It is hard to believe that this has been going on for 25 years. You may say, ‘Yeah, right!’ Well, believe it! Go back to your DHJ issues in the spring of 1981, 1982 and 1983 to see how Maury Telleen described it. In the Spring 1981 issue of The Draft Horse Journal, Maury wrote, ‘I have attended fairs and livestock shows literally all of my life. NEVER, EVER, have I seen so much enthusiasm for a livestock event.’ He also added this comment: ‘With the interest and satisfaction expressed by the sponsors, the support of the public and the groundswell of 'putting horses back in harness' by the ranchers of the Rocky Mountain States, I would hazard a prediction that not only are the big horses back at Denver, but they are back to stay, and this January event will become an important annual event in this industry.’ You may wonder, could this prediction come true in January in Denver? And what does it look like for the future?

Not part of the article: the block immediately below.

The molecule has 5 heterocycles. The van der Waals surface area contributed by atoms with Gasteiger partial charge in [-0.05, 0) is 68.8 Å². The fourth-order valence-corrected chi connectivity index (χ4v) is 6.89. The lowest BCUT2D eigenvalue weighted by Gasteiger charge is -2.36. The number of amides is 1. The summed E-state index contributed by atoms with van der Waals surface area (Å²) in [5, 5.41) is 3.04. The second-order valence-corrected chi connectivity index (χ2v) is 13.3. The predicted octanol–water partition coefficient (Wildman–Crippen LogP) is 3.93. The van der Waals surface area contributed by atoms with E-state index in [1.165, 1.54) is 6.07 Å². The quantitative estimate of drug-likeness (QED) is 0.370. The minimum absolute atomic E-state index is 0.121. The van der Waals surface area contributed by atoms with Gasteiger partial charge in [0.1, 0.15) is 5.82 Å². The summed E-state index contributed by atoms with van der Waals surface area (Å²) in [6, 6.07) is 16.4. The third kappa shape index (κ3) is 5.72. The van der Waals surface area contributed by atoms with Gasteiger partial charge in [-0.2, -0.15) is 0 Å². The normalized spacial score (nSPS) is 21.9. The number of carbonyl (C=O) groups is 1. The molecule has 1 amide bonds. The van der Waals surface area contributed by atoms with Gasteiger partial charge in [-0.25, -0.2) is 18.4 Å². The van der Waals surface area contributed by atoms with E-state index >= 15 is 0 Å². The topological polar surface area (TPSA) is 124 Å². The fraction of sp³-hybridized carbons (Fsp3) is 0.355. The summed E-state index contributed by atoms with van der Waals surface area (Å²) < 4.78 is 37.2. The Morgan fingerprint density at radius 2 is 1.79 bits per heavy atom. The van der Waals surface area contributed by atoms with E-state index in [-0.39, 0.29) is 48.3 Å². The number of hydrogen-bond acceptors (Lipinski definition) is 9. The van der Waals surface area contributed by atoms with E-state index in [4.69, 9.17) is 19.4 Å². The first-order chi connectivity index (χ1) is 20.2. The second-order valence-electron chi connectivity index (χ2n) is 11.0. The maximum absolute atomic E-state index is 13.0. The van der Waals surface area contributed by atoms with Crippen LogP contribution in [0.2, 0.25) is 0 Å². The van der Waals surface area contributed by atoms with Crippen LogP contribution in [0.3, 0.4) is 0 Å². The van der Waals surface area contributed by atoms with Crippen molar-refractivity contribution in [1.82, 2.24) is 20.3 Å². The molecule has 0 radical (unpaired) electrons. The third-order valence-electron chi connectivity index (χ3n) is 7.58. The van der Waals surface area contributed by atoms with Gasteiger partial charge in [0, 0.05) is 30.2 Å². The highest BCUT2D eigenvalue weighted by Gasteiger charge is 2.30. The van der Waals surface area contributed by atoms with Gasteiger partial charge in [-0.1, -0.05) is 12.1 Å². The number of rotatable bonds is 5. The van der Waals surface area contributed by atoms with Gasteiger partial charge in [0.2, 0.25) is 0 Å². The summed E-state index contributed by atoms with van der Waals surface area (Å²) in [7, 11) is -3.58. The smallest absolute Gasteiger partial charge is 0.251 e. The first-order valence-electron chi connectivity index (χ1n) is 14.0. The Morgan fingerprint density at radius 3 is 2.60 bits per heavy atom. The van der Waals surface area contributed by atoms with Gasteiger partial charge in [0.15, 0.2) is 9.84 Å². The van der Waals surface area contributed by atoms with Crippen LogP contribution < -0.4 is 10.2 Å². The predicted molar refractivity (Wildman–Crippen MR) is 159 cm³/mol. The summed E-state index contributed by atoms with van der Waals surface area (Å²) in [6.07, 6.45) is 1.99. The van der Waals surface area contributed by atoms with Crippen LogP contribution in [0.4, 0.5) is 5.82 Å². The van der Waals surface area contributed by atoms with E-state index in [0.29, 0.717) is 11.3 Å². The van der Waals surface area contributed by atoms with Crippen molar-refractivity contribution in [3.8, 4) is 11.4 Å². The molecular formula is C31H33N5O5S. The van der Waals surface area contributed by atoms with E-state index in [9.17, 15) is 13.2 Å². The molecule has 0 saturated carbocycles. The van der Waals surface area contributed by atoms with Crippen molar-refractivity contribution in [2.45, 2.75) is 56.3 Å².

Before l981, the last draft horse show at the National Western, which was in 1939, included group classes for Belgians and Percherons. In reviewing the 1940 Percheron News, there were Percheron stallions placed, but the Belgian Review showed no results. Not until 1979 did someone from the draft horse club in Colorado think that maybe it was time to bring the drafts back to the Stock Show. Harold Tonn (a Kansas resident) and I (as a draft horse club representative) were sent to Chuck Sylvester, then manager of the NWSS, to pursue the issue. After much consideration, Sylvester put a plan into motion. He said, ‘Since the NWSS had a sponsorship from Coors, I suggest that we have Dick Sparrow and Dave Adams come out a week early and do a series of hitch promotions at shopping centers along the Front Range.’ Sparrow, whose family already had experience with exhibiting a ‘40-horse-hitch’ of Belgians and Adams, an Iowa farmer who was successfully showing a Percheron hitch at that time, agreed to do the exhibitions. The show was well on its way, but you can tell by Maury’s commentary that it took a little time to work the kinks out. Jim Kennedy, who was successfully hitching Clydesdales as well as farming, also took a chance in 1981 to show in the cold of Denver with Adams and Sparrow. They found people standing in lines to see six horses drive and watch pulling at its best. The next year, as far as the six-horse-hitches go, there were five entries; the following year, seven hitches exhibited; then nine and it has since escalated to as many as sixteen. Pulling horse exhibitors found this a perfect place to compete when they did their first NWSS pull in 1981. In the l983 spring Draft Horse Journal, Maury adds another note to the results of the show and I quote, ‘The Draft Horse Division of the National Western Stock Show has made great strides in the last three years É’